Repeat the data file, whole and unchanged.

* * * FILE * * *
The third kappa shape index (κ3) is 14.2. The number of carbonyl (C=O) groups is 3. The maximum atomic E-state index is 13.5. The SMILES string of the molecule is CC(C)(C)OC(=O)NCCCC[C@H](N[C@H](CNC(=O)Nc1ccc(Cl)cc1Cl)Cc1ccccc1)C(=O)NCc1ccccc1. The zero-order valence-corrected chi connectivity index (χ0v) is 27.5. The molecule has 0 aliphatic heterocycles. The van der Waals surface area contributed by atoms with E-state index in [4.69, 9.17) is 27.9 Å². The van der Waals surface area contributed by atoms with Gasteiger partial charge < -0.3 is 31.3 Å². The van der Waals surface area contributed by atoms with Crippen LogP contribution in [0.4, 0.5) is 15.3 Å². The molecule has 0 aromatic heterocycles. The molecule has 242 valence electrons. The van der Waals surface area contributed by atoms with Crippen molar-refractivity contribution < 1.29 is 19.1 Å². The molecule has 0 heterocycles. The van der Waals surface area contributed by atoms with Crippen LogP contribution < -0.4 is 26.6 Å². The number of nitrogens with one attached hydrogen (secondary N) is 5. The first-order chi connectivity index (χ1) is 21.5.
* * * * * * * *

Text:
The third kappa shape index (κ3) is 14.2. The number of carbonyl (C=O) groups is 3. The maximum atomic E-state index is 13.5. The SMILES string of the molecule is CC(C)(C)OC(=O)NCCCC[C@H](N[C@H](CNC(=O)Nc1ccc(Cl)cc1Cl)Cc1ccccc1)C(=O)NCc1ccccc1. The zero-order valence-corrected chi connectivity index (χ0v) is 27.5. The molecule has 0 aliphatic heterocycles. The van der Waals surface area contributed by atoms with E-state index in [4.69, 9.17) is 27.9 Å². The van der Waals surface area contributed by atoms with Gasteiger partial charge < -0.3 is 31.3 Å². The van der Waals surface area contributed by atoms with Crippen LogP contribution in [0.4, 0.5) is 15.3 Å². The molecule has 0 aromatic heterocycles. The molecule has 242 valence electrons. The van der Waals surface area contributed by atoms with Crippen molar-refractivity contribution < 1.29 is 19.1 Å². The molecule has 0 heterocycles. The van der Waals surface area contributed by atoms with Crippen LogP contribution < -0.4 is 26.6 Å². The number of nitrogens with one attached hydrogen (secondary N) is 5. The first-order chi connectivity index (χ1) is 21.5.